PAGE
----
Arlene Jones of Oakdale says change has been her mantra for many years. After moving here from the Bay Area in 1979, she worked with community leaders to begin youth soccer in Oakdale and started an outdoor group for adults at her church. She made learning come alive for students in Oakdale schools, where she taught for 28 years.
Jones is an energetic member of the American Association of University Women’s Oakdale-Riverbank-Escalon chapter. She is organizing a Modesto forum next month on ending violence on school and college campuses. The forum at 7 p.m. March 19 at Martin Petersen Event Center, 720 12th St., will feature a panel of speakers including Sheriff Adam Christianson; Office of Education Superintendent Tom Changnon; Patrick Day, vice president of student life at University of the Pacific; Oakdale Police Chief Lester Jenkins; Family Justice Center Executive Director Tom Ciccarelli; and Madelyn Schlaepfer, director of county Behavioral Health and Recovery Services.
Ten months after the killings of six people near the University of California, Santa Barbara, speakers will discuss underlying factors in campus shootings, including substance abuse, crime, high school dropout rates, mental health and the breakdown of the family. Doors will open at 6:30 p.m. for attendees to talk with community agencies.
Q: What prompted you to organize a forum on campus violence?
A: My granddaughter was receiving letters of acceptance to colleges as the tragic shootings at UC Santa Barbara were unfolding. My concern for her safety prompted me to bring the idea for a forum on campus violence to a program development board meeting of AAUW.
Q: Why do people in Stanislaus County need to have a conversation about this issue?
A: We cannot afford to have a catastrophic event happen on our school and college campuses. We have escaped the tragic events such as the shootings at Sandy Hook Elementary School in Connecticut and at UC Santa Barbara. But let’s not fool ourselves that it could not happen here.
Q: What can be done to prevent shootings on school campuses?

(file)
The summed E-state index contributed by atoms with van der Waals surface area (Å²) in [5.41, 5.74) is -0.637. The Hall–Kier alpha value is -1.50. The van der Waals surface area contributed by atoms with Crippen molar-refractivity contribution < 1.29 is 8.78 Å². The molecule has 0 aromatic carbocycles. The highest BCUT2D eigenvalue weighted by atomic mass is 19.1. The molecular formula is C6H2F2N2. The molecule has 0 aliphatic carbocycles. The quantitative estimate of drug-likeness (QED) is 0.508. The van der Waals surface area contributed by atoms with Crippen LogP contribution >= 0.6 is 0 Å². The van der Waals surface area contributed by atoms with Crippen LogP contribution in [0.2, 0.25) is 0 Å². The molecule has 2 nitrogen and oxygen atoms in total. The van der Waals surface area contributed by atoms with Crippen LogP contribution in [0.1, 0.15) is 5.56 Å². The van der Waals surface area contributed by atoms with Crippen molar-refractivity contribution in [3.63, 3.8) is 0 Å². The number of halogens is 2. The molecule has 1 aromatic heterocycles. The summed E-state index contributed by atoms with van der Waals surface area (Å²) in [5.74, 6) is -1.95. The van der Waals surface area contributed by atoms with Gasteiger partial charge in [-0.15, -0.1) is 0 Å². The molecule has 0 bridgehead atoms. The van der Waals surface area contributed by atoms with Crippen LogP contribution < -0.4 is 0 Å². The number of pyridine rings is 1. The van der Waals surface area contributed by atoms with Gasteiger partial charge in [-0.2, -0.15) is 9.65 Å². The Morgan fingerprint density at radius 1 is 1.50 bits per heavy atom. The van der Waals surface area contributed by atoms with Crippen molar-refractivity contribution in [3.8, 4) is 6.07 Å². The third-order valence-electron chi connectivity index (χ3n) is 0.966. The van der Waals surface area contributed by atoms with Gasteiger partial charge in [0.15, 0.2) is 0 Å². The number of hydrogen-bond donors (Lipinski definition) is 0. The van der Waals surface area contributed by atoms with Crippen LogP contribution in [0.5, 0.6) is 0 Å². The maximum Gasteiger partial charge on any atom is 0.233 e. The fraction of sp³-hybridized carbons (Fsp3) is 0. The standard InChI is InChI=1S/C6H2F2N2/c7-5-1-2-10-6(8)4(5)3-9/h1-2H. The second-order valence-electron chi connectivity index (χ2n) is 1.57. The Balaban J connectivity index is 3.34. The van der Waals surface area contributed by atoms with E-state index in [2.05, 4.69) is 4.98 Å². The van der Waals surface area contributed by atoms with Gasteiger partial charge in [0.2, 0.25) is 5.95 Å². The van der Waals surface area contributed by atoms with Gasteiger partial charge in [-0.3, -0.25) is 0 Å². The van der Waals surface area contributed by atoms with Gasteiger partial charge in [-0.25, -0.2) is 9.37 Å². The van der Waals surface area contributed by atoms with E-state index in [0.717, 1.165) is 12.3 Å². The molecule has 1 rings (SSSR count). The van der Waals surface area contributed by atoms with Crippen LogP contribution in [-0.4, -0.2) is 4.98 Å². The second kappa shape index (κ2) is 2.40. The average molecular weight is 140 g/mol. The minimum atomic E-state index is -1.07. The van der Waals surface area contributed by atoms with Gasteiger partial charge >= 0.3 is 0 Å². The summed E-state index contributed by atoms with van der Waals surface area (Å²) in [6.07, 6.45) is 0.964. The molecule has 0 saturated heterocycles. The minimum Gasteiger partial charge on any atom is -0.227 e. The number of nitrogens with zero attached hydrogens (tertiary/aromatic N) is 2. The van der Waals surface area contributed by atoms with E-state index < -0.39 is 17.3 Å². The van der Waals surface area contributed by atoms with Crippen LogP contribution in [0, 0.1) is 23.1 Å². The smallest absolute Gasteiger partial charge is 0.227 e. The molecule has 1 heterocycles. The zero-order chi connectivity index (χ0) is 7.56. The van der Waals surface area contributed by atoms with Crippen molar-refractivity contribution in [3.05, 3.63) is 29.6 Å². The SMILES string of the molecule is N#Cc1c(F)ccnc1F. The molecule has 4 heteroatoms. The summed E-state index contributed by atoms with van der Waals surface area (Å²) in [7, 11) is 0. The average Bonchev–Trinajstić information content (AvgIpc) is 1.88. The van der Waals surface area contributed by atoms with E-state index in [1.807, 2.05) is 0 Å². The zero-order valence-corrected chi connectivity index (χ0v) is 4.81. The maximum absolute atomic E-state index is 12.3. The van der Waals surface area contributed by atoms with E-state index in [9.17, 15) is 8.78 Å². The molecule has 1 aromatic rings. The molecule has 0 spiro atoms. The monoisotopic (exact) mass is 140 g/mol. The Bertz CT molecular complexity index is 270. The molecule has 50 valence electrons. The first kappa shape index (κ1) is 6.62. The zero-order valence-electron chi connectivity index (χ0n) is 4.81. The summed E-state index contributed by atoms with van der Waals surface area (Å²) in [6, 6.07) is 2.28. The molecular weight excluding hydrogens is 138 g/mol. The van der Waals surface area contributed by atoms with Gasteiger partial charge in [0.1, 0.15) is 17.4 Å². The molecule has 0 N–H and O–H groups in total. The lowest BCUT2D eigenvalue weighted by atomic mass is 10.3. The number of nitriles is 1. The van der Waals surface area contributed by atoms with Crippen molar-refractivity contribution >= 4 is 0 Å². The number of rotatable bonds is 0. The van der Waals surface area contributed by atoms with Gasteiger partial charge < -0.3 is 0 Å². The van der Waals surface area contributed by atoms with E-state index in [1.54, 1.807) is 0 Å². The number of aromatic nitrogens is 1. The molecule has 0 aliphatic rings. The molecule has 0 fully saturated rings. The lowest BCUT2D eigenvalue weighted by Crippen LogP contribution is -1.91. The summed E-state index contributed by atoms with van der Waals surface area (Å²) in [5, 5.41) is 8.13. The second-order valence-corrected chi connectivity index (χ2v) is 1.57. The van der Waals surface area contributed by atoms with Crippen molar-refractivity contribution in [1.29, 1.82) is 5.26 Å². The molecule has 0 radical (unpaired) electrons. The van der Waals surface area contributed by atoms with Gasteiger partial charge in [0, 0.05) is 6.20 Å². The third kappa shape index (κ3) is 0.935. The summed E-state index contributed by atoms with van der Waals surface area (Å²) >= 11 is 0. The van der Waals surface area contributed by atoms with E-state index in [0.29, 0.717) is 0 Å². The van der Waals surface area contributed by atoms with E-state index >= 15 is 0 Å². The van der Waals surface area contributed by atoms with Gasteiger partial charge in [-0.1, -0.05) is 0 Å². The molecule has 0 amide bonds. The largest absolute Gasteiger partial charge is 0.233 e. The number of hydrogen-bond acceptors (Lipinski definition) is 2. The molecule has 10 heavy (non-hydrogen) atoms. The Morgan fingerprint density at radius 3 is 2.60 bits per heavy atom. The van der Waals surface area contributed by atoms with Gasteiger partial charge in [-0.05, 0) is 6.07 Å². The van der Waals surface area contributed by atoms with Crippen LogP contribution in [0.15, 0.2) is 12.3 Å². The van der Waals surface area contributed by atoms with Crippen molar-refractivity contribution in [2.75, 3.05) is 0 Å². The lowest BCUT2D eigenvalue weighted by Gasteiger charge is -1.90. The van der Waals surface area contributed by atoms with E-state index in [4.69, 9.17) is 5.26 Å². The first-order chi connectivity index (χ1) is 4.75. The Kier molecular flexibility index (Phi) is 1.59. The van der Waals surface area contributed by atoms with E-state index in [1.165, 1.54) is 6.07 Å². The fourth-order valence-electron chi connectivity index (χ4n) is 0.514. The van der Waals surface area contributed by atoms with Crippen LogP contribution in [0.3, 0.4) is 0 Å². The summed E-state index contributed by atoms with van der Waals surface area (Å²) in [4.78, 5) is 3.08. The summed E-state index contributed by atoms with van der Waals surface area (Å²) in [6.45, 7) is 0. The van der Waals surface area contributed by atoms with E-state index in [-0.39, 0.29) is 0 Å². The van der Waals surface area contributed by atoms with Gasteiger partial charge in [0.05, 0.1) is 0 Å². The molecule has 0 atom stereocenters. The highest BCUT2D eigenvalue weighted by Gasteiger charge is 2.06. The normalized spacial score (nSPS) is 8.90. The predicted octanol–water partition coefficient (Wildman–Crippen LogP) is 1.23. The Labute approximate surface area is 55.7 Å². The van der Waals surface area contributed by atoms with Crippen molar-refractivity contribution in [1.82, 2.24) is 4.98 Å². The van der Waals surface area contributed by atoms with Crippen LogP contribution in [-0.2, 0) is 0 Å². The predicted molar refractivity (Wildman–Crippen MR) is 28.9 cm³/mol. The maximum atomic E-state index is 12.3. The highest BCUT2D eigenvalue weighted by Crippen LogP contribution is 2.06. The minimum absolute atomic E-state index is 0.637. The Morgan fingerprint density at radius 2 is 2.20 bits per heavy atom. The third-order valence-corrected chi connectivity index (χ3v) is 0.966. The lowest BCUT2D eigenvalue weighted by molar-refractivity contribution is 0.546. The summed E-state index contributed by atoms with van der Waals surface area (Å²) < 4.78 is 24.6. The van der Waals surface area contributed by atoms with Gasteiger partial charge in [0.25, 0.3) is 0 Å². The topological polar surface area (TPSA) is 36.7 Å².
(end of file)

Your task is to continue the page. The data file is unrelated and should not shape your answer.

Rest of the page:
A: Shootings on school campuses are difficult to prevent. Fences around the perimeter of schools and metal detectors have not been solutions. It is a multifaceted problem, which our forum is going to address.
Q: What do you hope people attending this forum will come away with?
A: Beside the volunteer opportunities that the local outreach agencies provide, we want an outcry for change. The illnesses pervading today’s society need to be addressed. Strengthening the family unit is a key issue. We hope to pique the interest of the attendees so that ideas for new strategies will take place.
A feedback form will be provided at the end of the panel discussion. Attendees can indicate their preference for a volunteer opportunity, offer an idea for a new strategy, or indicate they wish to join us in Phase 2. In the second phase, we will explore new solutions to end the culture of violence on school and college campuses. We do not wish this forum to be the end-all. This is not a discussion of ideas, but a platform for action.
Q: The AAUW advocates for sexual assault prevention at college campuses. This problem has been in the news. What are your thoughts?
A: AAUW has tirelessly worked to engage conversation and change regarding this issue. The issue of sexual assault on college campuses has been disregarded for too long. Through the commitment of research and dedication to this issue, AAUW is now recognized as a leader in initiating long-needed legislation.
I was particularly struck by a comment from UOP Vice President Patrick Day when we recently spoke with him about this. He said that boys need to learn how to be men, and that girls need to learn how to be women. Individual responsibility can be the beginning of the solution.
Q: Tell us about the AAUW branch of Oakdale, Riverbank and Escalon.
A: The Oakdale-Riverbank-Escalon branch has one fundraiser a year to finance the three types of scholarships we provide. We send 10 seventh-grade girls from our area schools to a weeklong Tech Trek camp held each summer on the Fresno State University campus. More than 100 girls have been sent by our branch alone.
We mentor these same girls through high school and offer one four-year $1,000 scholarship or a pair of two-year $500 scholarships as a second opportunity. Speech Trek competition is a third opportunity for scholarship. Two of our recent branch winners have placed in the state awards for additional scholarship money.
Last summer, we sent one of our college scholarship students to the AAUW leadership conference for college women in Washington, D.C. We are proud of the accomplishments of our young women and are dedicated to their support. We strive to educate our members through informative programs and support public policy issues empowering women – promoting a fair chance for all.
Q: What do you find rewarding about participating in the AAUW chapter?
A: In addition to this branch being a great vehicle to provide opportunities for young girls, it has been a positive influence in my life to work with this tremendous group of AAUW women. They are dedicated to making a difference in their community, and now we are asking the community to join us in making a difference.
Bee staff writer Ken Carlson can be reached at firstname.lastname@example.org or (209) 578-2321.